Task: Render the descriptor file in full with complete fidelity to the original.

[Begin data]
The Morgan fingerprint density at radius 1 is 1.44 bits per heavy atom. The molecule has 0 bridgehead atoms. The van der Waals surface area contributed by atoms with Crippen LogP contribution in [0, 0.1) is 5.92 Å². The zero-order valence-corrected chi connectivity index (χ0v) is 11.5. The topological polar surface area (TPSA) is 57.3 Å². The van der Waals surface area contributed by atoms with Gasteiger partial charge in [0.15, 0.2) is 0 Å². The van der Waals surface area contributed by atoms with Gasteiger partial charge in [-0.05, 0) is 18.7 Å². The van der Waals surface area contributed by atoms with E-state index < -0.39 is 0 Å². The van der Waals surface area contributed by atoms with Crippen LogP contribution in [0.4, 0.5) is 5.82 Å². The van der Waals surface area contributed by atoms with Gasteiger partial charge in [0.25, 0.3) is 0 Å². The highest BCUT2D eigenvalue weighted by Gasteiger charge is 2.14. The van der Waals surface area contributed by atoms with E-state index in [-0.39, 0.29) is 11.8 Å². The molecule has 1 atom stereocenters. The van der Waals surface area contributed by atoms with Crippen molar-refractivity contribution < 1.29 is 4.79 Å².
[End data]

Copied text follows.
The Morgan fingerprint density at radius 1 is 1.44 bits per heavy atom. The molecule has 0 bridgehead atoms. The van der Waals surface area contributed by atoms with Crippen LogP contribution in [0, 0.1) is 5.92 Å². The zero-order valence-corrected chi connectivity index (χ0v) is 11.5. The topological polar surface area (TPSA) is 57.3 Å². The van der Waals surface area contributed by atoms with Gasteiger partial charge in [0.15, 0.2) is 0 Å². The van der Waals surface area contributed by atoms with Gasteiger partial charge in [-0.05, 0) is 18.7 Å². The van der Waals surface area contributed by atoms with E-state index < -0.39 is 0 Å². The van der Waals surface area contributed by atoms with Crippen LogP contribution in [0.4, 0.5) is 5.82 Å². The van der Waals surface area contributed by atoms with Gasteiger partial charge in [0.25, 0.3) is 0 Å². The highest BCUT2D eigenvalue weighted by Gasteiger charge is 2.14. The van der Waals surface area contributed by atoms with E-state index in [-0.39, 0.29) is 11.8 Å². The molecule has 1 atom stereocenters. The van der Waals surface area contributed by atoms with Crippen molar-refractivity contribution < 1.29 is 4.79 Å².